The Book Fairies were out and about all over Australia leaving copies of The Sky is Everywhere for people to find. These are a couple of the books I left. 
 



There has been an abundance of gorgeous flowers blooming at the moment. These are some I came across on my walks.

              

Books I purchased after reading and loving book #28 in the Stephanie Plum series. These were found at my local Op Shop.
 

 Books Purchased with a Dymocks voucher I was given. The book with the sprayed edges is The Witches by Roald Dahl. 



 Books received during March for review

 
Titles link to Goodreads descriptions

 In a New York Minute - Kate Spencer
 
The Gosling Girl - Jacqueline Roy
 
 
The Understudy - Julie Bennett
 
The Nurses  War - Victoria Purman
 
Rising Dust - Fleur McDonald
 
Sister Stardust - Jane Green
 
Her Time to Shine - Fiona McCallum 
 
What has arrived in your mailbox lately?
 

Friday, 18 March 2022

Book Review: The Postcard from Italy by Angela Petch

 The Postcard from Italy
by
Angela Petch
 
Publisher: Bookouture
 
Publication date: 16th March 2022
 
Genre: Historical Fiction
 
Pages: 375
 
Format read: eBook
 
Source: Courtesy of the publisher
 
My review
 
The Postcard from Italy is a dual timeline historical fiction.
 
1945 - Billy, a gunner with the RAF, is shot down over Puglia, Italy. He is found unconscious by Domenico and together with his grandson Anto they nurse him back to health. Billy has lost his memory and has no idea who he is or how he came to be on the beach. Domenico is becoming frail and Anto secretly wishes Billy, who they call Roberto, will stay. However, both Domenico and Anto are harbouring secrets.

Present day - Susannah's grandmother is in a nursing home and whilst Susannah is clearing out her home she finds a hidden postcard from Italy dated 1947 with professions of love but unsigned. Did her grandmother Elsie have an affair with an Italian soldier?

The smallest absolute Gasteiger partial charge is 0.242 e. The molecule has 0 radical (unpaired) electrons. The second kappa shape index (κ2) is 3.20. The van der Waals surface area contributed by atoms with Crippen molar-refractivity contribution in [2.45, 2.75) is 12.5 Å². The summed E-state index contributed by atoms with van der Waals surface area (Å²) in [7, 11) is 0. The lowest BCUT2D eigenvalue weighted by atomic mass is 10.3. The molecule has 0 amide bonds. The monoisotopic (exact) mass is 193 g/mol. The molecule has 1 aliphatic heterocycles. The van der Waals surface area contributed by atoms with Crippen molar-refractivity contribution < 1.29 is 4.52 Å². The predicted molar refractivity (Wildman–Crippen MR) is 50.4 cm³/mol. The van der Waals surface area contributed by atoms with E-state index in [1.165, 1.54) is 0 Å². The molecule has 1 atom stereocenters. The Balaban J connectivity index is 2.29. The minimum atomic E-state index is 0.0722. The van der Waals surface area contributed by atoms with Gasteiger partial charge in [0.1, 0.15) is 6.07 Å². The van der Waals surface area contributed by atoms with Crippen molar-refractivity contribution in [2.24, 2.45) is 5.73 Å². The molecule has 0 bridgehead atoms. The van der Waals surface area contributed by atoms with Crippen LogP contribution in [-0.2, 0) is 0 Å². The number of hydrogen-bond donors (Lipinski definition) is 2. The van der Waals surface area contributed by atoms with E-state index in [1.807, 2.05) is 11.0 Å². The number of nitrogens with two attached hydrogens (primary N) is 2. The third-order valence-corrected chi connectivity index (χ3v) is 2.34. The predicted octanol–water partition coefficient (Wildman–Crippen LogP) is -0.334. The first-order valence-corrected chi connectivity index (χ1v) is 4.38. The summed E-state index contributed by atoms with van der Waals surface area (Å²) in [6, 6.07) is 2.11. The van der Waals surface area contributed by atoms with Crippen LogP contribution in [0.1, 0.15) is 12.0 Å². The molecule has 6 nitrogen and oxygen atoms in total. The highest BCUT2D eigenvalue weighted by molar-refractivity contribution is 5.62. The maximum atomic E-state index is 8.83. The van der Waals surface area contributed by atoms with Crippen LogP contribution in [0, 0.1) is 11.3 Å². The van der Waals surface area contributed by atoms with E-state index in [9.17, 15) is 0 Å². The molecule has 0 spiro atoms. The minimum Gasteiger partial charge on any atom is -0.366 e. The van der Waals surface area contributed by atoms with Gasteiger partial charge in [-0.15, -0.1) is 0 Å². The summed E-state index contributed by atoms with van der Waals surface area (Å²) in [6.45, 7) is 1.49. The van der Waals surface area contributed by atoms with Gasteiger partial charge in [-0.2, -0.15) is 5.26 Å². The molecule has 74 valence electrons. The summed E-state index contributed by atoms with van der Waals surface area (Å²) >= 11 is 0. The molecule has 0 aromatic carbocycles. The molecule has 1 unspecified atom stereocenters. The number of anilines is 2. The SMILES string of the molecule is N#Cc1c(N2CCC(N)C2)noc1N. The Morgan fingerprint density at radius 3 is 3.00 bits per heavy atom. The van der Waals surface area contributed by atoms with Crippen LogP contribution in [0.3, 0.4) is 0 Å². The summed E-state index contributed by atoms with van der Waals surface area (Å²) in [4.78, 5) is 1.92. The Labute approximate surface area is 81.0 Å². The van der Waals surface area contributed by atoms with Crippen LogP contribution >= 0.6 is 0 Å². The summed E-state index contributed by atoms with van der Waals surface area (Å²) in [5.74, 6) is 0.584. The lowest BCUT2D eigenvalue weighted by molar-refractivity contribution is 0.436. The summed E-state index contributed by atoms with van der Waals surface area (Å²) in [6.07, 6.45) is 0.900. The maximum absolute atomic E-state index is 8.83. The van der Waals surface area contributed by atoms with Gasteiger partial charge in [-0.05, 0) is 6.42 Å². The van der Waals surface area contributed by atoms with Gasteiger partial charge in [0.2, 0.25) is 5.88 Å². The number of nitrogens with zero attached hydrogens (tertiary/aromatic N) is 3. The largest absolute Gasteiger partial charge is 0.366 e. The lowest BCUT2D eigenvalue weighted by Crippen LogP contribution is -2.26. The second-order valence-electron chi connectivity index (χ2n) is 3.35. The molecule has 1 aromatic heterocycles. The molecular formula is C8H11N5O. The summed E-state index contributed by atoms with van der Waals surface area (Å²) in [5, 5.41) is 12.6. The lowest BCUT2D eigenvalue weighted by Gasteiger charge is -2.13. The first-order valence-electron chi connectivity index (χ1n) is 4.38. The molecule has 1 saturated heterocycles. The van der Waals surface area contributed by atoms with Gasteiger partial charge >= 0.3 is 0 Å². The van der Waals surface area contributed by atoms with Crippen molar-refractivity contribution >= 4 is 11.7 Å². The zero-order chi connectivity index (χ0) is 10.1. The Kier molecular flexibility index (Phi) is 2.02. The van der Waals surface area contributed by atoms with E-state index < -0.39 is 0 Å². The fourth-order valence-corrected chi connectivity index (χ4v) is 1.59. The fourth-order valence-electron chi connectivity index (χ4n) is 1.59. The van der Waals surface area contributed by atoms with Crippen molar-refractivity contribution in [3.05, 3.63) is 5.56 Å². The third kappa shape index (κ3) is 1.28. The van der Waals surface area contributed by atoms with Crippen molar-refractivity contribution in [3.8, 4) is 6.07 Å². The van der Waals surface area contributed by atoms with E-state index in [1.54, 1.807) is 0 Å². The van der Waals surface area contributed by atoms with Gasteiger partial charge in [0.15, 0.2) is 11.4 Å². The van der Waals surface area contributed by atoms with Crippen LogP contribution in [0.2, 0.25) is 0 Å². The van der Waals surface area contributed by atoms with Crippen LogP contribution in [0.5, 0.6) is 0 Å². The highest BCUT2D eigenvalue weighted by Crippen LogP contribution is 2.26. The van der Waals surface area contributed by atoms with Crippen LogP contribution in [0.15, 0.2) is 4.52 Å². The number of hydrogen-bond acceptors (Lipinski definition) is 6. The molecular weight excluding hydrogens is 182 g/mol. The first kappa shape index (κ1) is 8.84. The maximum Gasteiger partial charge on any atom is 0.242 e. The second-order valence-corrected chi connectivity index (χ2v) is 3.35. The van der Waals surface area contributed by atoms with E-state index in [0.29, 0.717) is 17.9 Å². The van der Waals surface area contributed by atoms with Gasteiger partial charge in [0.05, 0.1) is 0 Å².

Billy's story in 1945 is narrated in first person and then later through his diary entries. He has forgotten his previous life and feels writing snippets of thoughts could bring back details of his past.
The descriptions of the scenery of Puglia are visceral and the day to day life of the simple country people was amazing to read about.
 
I also enjoyed Susannah's story and how she was eager to find out more about the writer of the postcard and her trip to Puglia held a small romance. We all know those Italian men are pretty hot!!
I was much more invested in Billy's story however I was still intrigued as to how Angela Petch was going to tie it all together. This was executed well and the events that led to Sussannah finding out the full story were quite believable. 

I loved everything about the small country town of Puglia, it's past and present day. The characters were real and heartwarming, the scenery was spectacular and the food was mouthwatering. I almost felt like I was experienced it all firsthand.

My Rating 4 / 5  ⭐⭐⭐⭐

About the author

Published by Bookouture, Angela Petch is an award-winning writer of fiction – and the occasional poem. 
 
Every summer she moves to Tuscany for six months where she and her husband own a renovated watermill which they let out. When not exploring their unspoilt corner of the Apennines, she disappears to her writing desk at the top of a converted stable. In her Italian handbag or hiking rucksack she always makes sure to store a notebook and pen to jot down ideas.

The winter months are spent in Sussex where most of her family live. When Angela’s not helping out with grandchildren, she catches up with writer friends.

Angela’s gripping, WWII, Tuscan novels are published by Bookouture. While her novel, Mavis and Dot, was self-published and tells of the frolics and foibles of two best-friends who live by the seaside. Angela also writes short stories published in Prima and People’s Friend.

 

Blog: https://angelapetchsblogsite.wordpress.com

Facebook: https://www.facebook.com/AngelaJaneClarePetch

Twitter: https://twitter.com/Angela_Petch 

 

 Follow the blog tour